Moving on in the Nine Kingdoms series, the best book of the first trilogy is the second one, The Mage's Daughter. In this book, Morgan has to make a choice. To take on her magic and her past, and in exchange have the chance to build a lasting love with Miach, or to run away from her past and her magic and lose Miach in the bargain. But Miach is not willing to let Morgan go quietly into the night. He is willing to fight for her - and fight for her he does! :)This is the best book of the first trilogy for me because it is far and away the most romantic of all the Nine Kingdoms books. The gentle love story that was set up in the first book comes to full life in this book. We see Morgan and Miach come to terms with the quest that they realize is before them and we see Morgan grow into the young woman she was meant to be before circumstances took it away from her.If I had one criticism of this book, which I really don't, it is that this book doesn't have much action til the end. The first 3/4 of the book focuses on the relationship between Miach and Morgan and not much else happens. For me, that was not a problem! :) In fact, I loved that about this book since I came to Nine Kingdoms from Kurland's other books which are romance novels. However, I will warn that it is possible that one could be turned off of the fact that the book doesn't move along much in terms of events until the end.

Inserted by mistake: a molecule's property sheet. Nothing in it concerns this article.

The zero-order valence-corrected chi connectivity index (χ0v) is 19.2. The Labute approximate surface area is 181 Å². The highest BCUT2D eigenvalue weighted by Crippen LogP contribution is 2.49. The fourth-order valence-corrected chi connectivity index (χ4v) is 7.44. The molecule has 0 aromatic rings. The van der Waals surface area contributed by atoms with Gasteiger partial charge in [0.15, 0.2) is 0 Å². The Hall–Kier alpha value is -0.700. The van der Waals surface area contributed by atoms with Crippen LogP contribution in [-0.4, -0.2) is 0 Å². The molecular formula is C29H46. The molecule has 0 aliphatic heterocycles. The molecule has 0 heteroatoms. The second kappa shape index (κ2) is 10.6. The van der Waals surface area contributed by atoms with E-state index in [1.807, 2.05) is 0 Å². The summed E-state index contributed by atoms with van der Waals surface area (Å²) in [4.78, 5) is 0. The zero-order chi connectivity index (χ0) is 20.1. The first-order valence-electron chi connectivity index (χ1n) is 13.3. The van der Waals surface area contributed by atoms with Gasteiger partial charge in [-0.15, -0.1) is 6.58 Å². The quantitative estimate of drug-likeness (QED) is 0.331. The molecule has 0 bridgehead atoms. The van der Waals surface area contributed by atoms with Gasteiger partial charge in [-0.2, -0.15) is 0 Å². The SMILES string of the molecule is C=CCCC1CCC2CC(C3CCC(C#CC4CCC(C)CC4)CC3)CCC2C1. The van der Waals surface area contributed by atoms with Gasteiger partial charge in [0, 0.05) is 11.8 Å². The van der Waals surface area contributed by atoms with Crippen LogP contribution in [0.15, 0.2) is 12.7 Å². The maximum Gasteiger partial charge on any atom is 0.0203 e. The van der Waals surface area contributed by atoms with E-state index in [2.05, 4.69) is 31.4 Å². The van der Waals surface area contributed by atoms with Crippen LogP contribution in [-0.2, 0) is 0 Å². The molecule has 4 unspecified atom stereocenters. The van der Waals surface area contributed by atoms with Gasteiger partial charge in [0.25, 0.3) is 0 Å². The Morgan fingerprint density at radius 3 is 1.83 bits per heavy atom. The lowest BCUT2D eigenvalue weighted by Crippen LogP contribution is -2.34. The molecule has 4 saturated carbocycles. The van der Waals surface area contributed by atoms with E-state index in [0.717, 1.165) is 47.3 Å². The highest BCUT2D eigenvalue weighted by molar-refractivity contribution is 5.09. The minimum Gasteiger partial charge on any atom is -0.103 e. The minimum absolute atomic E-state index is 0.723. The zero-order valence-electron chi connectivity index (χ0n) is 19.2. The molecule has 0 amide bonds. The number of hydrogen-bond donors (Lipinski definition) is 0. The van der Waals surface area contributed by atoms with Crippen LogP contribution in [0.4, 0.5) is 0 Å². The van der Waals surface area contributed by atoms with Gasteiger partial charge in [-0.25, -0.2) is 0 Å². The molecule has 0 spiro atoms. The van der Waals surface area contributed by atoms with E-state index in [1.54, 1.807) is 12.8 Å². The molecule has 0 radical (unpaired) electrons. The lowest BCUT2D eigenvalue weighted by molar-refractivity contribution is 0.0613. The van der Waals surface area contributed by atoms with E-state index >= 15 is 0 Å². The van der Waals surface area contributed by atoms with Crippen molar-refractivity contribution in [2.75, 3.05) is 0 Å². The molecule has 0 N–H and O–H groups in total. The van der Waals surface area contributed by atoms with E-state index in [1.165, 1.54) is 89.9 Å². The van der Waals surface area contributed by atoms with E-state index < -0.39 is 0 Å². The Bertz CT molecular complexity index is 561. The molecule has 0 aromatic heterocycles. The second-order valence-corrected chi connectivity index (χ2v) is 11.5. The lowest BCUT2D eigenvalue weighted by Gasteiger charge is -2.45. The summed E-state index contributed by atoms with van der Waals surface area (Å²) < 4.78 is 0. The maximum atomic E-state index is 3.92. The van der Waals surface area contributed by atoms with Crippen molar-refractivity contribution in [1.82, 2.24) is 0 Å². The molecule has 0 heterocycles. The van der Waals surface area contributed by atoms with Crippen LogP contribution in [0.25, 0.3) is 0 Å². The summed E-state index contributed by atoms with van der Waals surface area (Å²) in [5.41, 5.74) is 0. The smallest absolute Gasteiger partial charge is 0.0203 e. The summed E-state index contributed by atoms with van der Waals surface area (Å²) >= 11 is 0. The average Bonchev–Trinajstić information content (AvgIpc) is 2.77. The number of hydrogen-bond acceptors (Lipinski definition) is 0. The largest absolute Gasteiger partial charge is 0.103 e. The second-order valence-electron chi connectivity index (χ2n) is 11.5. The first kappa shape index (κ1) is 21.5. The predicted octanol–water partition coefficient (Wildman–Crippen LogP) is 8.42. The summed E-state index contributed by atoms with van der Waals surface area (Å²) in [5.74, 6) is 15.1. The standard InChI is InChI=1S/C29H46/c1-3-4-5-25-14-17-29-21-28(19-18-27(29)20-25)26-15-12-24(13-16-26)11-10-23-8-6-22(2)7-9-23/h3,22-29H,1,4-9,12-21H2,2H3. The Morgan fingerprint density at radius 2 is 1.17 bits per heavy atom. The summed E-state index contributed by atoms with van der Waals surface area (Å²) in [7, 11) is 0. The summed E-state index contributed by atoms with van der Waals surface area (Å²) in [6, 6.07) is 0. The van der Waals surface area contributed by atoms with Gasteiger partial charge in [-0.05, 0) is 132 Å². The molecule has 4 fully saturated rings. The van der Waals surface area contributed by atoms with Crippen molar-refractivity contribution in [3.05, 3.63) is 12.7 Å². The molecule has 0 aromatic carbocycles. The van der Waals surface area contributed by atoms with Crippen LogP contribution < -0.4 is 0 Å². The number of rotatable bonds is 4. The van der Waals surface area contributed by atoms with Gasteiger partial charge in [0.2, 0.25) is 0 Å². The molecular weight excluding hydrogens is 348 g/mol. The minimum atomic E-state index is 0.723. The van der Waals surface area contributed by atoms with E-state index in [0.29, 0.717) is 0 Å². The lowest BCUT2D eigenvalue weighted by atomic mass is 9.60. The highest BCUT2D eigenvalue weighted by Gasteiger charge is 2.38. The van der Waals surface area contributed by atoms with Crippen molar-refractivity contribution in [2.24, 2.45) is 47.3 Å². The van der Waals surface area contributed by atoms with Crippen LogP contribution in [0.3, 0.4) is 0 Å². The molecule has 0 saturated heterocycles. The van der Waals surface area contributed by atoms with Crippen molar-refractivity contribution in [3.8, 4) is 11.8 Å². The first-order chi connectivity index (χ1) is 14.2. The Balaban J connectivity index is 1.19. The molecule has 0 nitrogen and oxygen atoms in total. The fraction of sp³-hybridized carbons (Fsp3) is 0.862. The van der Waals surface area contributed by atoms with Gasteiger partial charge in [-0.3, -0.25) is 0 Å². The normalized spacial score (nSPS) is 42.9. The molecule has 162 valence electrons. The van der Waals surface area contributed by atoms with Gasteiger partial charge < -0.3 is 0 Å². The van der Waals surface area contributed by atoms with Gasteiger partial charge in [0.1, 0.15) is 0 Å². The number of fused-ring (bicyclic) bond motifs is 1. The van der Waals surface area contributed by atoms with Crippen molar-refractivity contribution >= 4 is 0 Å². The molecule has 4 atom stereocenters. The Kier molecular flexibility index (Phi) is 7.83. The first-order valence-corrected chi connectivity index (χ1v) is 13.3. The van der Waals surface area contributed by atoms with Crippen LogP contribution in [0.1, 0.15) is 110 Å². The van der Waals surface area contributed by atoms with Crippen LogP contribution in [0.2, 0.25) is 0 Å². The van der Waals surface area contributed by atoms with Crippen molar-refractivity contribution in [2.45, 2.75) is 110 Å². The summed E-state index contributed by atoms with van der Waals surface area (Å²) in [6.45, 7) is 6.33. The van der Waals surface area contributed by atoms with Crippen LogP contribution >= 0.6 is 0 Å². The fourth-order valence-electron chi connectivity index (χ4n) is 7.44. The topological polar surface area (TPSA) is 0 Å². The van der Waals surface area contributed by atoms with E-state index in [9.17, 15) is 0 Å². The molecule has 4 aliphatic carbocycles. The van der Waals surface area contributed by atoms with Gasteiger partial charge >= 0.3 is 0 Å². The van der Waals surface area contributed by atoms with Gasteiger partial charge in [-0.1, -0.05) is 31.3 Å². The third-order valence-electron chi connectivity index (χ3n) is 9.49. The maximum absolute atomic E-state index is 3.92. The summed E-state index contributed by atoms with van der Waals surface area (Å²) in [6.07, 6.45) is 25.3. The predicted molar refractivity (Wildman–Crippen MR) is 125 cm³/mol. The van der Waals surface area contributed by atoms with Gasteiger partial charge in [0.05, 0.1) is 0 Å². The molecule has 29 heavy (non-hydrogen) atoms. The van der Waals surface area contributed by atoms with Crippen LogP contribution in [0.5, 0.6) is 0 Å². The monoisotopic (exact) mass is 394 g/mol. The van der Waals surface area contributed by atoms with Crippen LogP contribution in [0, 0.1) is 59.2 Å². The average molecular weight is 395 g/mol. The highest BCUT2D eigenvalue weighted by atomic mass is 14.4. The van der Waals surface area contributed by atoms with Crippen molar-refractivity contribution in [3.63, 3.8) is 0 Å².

• (3/5)